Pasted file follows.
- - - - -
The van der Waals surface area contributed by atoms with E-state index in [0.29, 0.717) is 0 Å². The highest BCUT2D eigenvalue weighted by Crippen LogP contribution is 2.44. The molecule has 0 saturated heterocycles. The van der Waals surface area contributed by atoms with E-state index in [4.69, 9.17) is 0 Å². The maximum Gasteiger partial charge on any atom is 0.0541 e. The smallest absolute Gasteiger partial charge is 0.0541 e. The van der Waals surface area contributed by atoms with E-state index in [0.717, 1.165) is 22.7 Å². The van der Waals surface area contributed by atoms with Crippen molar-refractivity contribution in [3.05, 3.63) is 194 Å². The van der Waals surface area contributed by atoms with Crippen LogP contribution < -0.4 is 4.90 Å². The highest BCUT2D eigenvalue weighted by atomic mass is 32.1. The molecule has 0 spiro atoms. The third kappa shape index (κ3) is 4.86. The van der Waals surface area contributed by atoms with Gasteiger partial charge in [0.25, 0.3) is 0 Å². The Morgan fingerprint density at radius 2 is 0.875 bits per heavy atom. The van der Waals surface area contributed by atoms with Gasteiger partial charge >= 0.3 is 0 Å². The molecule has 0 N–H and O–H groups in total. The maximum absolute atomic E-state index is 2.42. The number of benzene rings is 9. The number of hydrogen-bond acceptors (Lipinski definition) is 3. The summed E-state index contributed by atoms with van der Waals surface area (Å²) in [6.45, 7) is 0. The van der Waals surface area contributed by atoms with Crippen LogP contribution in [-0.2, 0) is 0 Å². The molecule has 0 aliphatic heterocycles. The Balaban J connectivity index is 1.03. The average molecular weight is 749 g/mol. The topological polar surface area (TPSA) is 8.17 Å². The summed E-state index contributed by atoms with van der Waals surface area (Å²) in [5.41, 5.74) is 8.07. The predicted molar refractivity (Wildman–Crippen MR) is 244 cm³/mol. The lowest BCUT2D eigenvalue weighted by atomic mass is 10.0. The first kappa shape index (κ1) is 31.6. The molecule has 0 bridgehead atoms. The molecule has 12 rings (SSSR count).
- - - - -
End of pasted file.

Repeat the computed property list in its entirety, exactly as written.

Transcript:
The van der Waals surface area contributed by atoms with E-state index in [0.29, 0.717) is 0 Å². The highest BCUT2D eigenvalue weighted by Crippen LogP contribution is 2.44. The molecule has 0 saturated heterocycles. The van der Waals surface area contributed by atoms with E-state index in [4.69, 9.17) is 0 Å². The maximum Gasteiger partial charge on any atom is 0.0541 e. The smallest absolute Gasteiger partial charge is 0.0541 e. The van der Waals surface area contributed by atoms with E-state index in [0.717, 1.165) is 22.7 Å². The van der Waals surface area contributed by atoms with Crippen molar-refractivity contribution in [3.05, 3.63) is 194 Å². The van der Waals surface area contributed by atoms with Crippen LogP contribution < -0.4 is 4.90 Å². The highest BCUT2D eigenvalue weighted by atomic mass is 32.1. The molecule has 0 spiro atoms. The third kappa shape index (κ3) is 4.86. The van der Waals surface area contributed by atoms with Gasteiger partial charge in [0.25, 0.3) is 0 Å². The Morgan fingerprint density at radius 2 is 0.875 bits per heavy atom. The van der Waals surface area contributed by atoms with Gasteiger partial charge >= 0.3 is 0 Å². The molecule has 0 N–H and O–H groups in total. The maximum absolute atomic E-state index is 2.42. The number of benzene rings is 9. The number of hydrogen-bond acceptors (Lipinski definition) is 3. The summed E-state index contributed by atoms with van der Waals surface area (Å²) in [6.45, 7) is 0. The van der Waals surface area contributed by atoms with Crippen LogP contribution in [-0.2, 0) is 0 Å². The molecule has 0 aliphatic heterocycles. The Balaban J connectivity index is 1.03. The average molecular weight is 749 g/mol. The topological polar surface area (TPSA) is 8.17 Å². The summed E-state index contributed by atoms with van der Waals surface area (Å²) in [5.41, 5.74) is 8.07. The predicted molar refractivity (Wildman–Crippen MR) is 244 cm³/mol. The lowest BCUT2D eigenvalue weighted by atomic mass is 10.0. The first kappa shape index (κ1) is 31.6. The molecule has 0 bridgehead atoms. The molecule has 12 rings (SSSR count).